Tuesday, April 16, 2013

Reel West: Old Tucson Studios

Take the stage to High Chaparral
If you love classic Westerns, Old Tucson Studios might just be your personal piece of heaven. The working movie lot has been hanging around on the outskirts of Tucson, Arizona, since 1939, when it was built for the filming of, naturally, Arizona, which starred Jean Arthur and William Holden. Since then it has been the home of some 200 productions for film and television, from Rio Bravo (1959) and Three Amigos! (1986) to The High Chaparral and  Little House on the Prairie. These days it also doubles as a Western movie buff theme park, with shows and attractions designed to tickle a John Wayne fan's fancy until the cows come home. In exchange for the cost of admission and few hours of your time, you can stride the streets where the Duke's boots kicked up dust and dozens of other silver screen cowboys have fought their showdowns and drunk their beer.

I admit I was nervous about visiting the place myself. I was afraid it would be tacky and crammed with cheap souvenirs at marked up prices. As it turns out, Old Tucson's biggest oversight might actually be a lack of shops. The place is decidedly uninterested in selling you anything beyond an entertaining day of shows and maybe some lunch and a cold sarsaparilla. In many ways, it's the exact opposite of Tombstone, which is all shops and no substance, and I suspect a lot of people who head to Tombstone would be better off checking out Old Tucson instead.

You can easily spend the entire day at Old Tucson, so don't get any fancy ideas about cramming in
I'm in the show!
the equally intense Arizona-Sonora Desert Museum and the scenic Saguaro National Park while you're on that side of town. The studio has shows that run all day long, and you more or less have to be there from opening to closing to catch them all. The schedule runs the gamut from funny skits to shootouts to musical revues, so there's something to suit every Western buff's preference.

Audience participation is a given at several shows. I was delighted to be picked for the stunt show (I admit to chatting up Ty, the actor, beforehand about being a classic movie blogger and author - did I stack the deck in my favor? You bet!). It's worth noting that you'll see the same group of actors throughout the day in different shows; by the end of a visit you might feel awfully fond of them, and you'll certainly appreciate their energy and enthusiasm. They have a dirty, sweaty, and dangerous job, but they really seem to love it.

Loop Rawlins
One of the highlights of the day is definitely a performance by Loop Rawlins, a Cirque du Soleil veteran and rope trick master. He also does some nifty tricks with guns and whips, but the lasso is his best instrument. If matinee Westerns were still in vogue today, Loop would be a huge star. He has the looks, the talent, and the charm of the old cowboy kings. All he really needs is a smart horse!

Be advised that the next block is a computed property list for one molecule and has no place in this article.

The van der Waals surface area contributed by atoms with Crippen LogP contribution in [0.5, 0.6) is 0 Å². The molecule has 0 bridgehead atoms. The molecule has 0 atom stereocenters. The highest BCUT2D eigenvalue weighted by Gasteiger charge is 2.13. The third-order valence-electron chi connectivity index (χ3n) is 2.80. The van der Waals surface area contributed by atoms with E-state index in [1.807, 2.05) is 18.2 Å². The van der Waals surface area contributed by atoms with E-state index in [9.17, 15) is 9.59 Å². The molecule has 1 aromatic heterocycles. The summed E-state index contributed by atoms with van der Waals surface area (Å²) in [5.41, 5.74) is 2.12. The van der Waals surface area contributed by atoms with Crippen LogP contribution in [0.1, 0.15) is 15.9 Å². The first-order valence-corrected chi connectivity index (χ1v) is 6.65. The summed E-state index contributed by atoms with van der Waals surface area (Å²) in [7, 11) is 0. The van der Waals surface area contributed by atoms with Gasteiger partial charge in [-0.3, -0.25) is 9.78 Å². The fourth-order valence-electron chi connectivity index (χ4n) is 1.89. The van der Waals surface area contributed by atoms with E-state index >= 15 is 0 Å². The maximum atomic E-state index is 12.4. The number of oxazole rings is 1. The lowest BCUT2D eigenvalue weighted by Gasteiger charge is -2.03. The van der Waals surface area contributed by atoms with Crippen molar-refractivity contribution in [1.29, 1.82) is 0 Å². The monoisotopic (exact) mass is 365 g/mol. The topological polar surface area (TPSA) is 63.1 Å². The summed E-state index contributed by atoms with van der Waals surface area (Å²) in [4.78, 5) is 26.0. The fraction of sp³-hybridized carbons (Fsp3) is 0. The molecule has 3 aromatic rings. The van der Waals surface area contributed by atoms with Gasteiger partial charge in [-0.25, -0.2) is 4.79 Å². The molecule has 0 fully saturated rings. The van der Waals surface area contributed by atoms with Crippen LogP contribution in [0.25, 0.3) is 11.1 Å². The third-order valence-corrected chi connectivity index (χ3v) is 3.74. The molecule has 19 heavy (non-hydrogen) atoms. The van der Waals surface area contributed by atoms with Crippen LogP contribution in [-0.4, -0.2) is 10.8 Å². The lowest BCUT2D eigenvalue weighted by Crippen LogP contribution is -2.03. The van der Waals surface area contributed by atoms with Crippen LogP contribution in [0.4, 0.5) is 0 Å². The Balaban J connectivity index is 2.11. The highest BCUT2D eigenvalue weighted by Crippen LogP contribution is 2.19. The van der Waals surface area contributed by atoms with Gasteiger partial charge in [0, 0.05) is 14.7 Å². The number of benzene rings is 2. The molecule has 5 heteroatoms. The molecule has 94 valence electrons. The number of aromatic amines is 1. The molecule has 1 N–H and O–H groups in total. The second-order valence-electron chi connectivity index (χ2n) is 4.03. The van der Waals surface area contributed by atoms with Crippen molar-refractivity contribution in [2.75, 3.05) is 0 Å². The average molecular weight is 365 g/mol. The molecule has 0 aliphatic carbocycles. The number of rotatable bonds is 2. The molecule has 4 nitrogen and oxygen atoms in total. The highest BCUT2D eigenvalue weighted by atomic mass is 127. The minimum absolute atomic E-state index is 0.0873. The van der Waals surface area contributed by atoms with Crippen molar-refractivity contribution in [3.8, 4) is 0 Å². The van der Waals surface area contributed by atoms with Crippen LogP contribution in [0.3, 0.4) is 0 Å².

You can take a guided tour of the studios and learn all about the history of the location and the movies that have been made there. There's also a sentimental John Wayne tribute film and a really fun musical review of songs from classic Westerns. If you can sing the words to "My Rifle, My Pony and Me" you'll love it. You can also catch a stagecoach ride out to the High Chaparral set and learn why you really wouldn't want to ride the stage to Lordsburg, much less to San Francisco.

I didn't expect much from the food at the studio, but I was pleasantly surprised by a tasty sandwich at the pharmacy deli counter, and the prickly pear lemonade from the candy shop really hit the spot. The biggest restaurant on site is Big Jake's BBQ, but there's also Pony Express Pizza and an ice cream stand that sells raspados in addition to the usual cones.

First-time visitors might be wondering if the price of admission is worth it. If you really love classic
Little House on the Prairie costumes
Westerns, it's one of the best attractions you can visit anywhere, hands down. If you have kids who play cowboy all day, they'll love it, too. If, however, you love to shop and can't tell Tex Ritter from Randolph Scott, this probably ain't your kind of establishment, and you best mosey on down the road. Need to gauge your family's interest in a full day of such fare? Test the waters with a trip to Trail Dust Town in Tucson, and be sure to stay for the evening shootout show. If that leaves your group whooping and hollering with delight, then they're ready for Old Tucson.

Here's a partial list of films and television shows shot at Old Tucson Studios:

Little House on the Prairie
Tombstone (1993)
How the West was Won
Wild Wild West (1999)
The Quick and the Dead (1995)
The Outlaw Josey Wales (1976)
Three Amigos! (1986)
Rio Bravo (1959)
McLintock! (1963)
Joe Kidd (1972)
The High Chaparral
Young Guns II (1990)
El Dorado (1966)
Rio Lobo (1970)
3:10 to Yuma (1957)
Winchester '73 (1950)
Broken Arrow (1950)
Gunfight at the OK Corral (1957)
Hombre (1967)
The Villain (1979)
Last Train from Gun Hill (1957)

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